Power in Coaching Part 2

Three main sociological theories were discussed today:-

  1. Foucault
  2. Bourdieu
  3. Goffman

This lecture is a continuation from the previous power relations. Piggott (2013) discussed Foucault Docile bodies’ theory. This is understood in relation to ‘the expert’ being with power and knowledge:- creating rationality, regimes, routines, which are given in discipline [practises. This autocratic method is often displayed in elite athlete coaching where the coach doesn’t allow a lot of questions and gives more power to the coach.

“Power and violence are opposites: where one rules absolutely, the other is absent”

(Arendt, 1970)

Arendt describes the power playing a key role in coaching and gaining respect from the athletes. With out power as a coach would result in chaos.

These docile bodies are the athletes that follow the instructions without question to authority or purpose of the training regime (Piggott, 2013). This relates well with the hypodermic Syringe Model of sociology: the audience passively accepts the message “injected” into them from the coach (Billington et al., 1991).

2. Bourdieu (1990) states “of the opposition that artificially divide social science, is that set up of subjective and objective.” This is clear in terms of coaching when athletes view coaching for their capital. For instance, if the coach is younger than them, they will automatically assume that they have more power as they are older, and must be wiser (Piggott, 2012)

There are 3 main aspects explored within this approach: Social (interaction with athlete- coach), Symbolic (Qualification and awards) and Cultural (upbringing, language use and clothing) (Piggott, 2012). Using Bourdieu’s concepts as analytical tools enables examination of social actors’ behaviour and how resultant relationships are played out in communal areas (Brown, 2005). Here a construction of habitus, field, capital and practice hold relevance. Together they enable a consideration of coaching as ‘cultural economy’ (Nash, 1990).

3. Goffman in described in Potrac et al. (2002) as ‘Levitate Power’ which is a concept of managing the players to gain and keep respect. This highlights low interaction with the athletes as they are always guided or told instruction (Piggott, 2012). This structure is formed around the face work, i.e. how the coach delivers the session; the impression on the athletes, which is managed accordingly and then controls for the accountability (Potrac et al., 2002)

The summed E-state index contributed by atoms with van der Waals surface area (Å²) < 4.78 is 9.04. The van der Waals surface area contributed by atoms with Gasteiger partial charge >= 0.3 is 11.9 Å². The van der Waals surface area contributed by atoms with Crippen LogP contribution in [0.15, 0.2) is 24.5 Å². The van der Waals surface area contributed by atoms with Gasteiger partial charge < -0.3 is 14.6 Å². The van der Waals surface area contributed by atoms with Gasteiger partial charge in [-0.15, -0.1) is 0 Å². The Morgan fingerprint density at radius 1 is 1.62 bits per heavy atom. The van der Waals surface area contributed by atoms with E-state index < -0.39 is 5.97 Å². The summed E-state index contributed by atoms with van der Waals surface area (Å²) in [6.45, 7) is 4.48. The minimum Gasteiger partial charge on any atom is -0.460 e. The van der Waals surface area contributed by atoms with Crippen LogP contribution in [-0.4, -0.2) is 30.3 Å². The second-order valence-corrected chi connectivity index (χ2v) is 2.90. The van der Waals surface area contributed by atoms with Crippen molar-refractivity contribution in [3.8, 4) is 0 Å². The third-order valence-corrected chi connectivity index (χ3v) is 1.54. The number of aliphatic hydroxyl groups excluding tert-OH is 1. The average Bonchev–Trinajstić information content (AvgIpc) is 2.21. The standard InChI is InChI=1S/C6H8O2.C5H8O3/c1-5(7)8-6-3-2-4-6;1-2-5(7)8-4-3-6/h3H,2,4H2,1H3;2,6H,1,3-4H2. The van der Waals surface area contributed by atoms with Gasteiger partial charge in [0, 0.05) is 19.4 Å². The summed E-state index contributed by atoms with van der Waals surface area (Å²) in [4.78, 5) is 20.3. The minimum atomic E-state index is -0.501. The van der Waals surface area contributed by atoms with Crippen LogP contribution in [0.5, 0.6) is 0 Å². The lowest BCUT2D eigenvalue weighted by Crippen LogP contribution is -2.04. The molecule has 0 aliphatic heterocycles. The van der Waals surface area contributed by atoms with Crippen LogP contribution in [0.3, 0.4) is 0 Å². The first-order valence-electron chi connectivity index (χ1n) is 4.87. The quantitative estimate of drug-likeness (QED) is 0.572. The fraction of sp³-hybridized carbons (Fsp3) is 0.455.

Power in Coaching 1

It is fundamental to be able to have an active, understandable power relationship while coaching groups and individuals in sport (Jones, 2009: Piggot, 2012). Power is present in all social relationships and possessed by all individuals and social groups, arising out of their connections to each other (Gruneau, 1993). It reflects the ability to influence others to further interests and/or to resist the activities of others (Atlee and Atlee, 1992). Lyle (2002) notes the coach-athlete relationship is no exception and the exercise of power is an internal social issue.

“Managing interactions is key to social knowledge”

(Davey, 2008, p.43: Piggot, 2012)

Piggott (2012) indicates the importance of power relationships within coaching groups; involving the coaching commandments of Jones et al, 2009. These commandments associate with the 4 main coaching points: Behavior management, Communication, Differentiation and Planning.

                        ten commands

(Piggott, 2012)

In order for the coaching to take place; the coach must be recognized as the authority figure (also known as specified person in their field). This will provide mental trust with the athletes – coach relationship, which in affect will increase respect and buy in to sessions/advise/competitions. It is important in the planning of sessions that the participant’s characteristics in physical and mental are known, as this will generate the correct challenges in the sport.

However this power can cause conflict if not used correctly. Coaches can use power both negatively and positively (Dodge and Roberston, 2004). Potrac et al (2002) found coaches were positive on the ratio of 33:1. This suggests that through time coaches have found negative use of power to have less or a detrimental on athlete performance.

A prime example of how a coach uses power is evident in the insertion of new exercise into a current training program. A coach could use solely legitimate power to encourage athletes to try new exercises, since the role of the coach demands respect. This is could be followed and enforced by a rewarding (reward power) the athlete with a shorter session. Alternatively the athlete could be forced to partake or face a punishment of 50 press-ups. The coach could tell the athlete that these exercises were what made him/her a world champion (referent power) and inform them of previous successes of other athletes who use the same method (expert). A negative use of power could involve making one particular athlete of the whole team clear up after other group members. ‘The challenge to the coach is to recognize the power and learn how to use it rationally with discretion.’ Kinsman (1999)

To conclude this it is important to provide a balance in coaching, aka: don’t take it too seriously!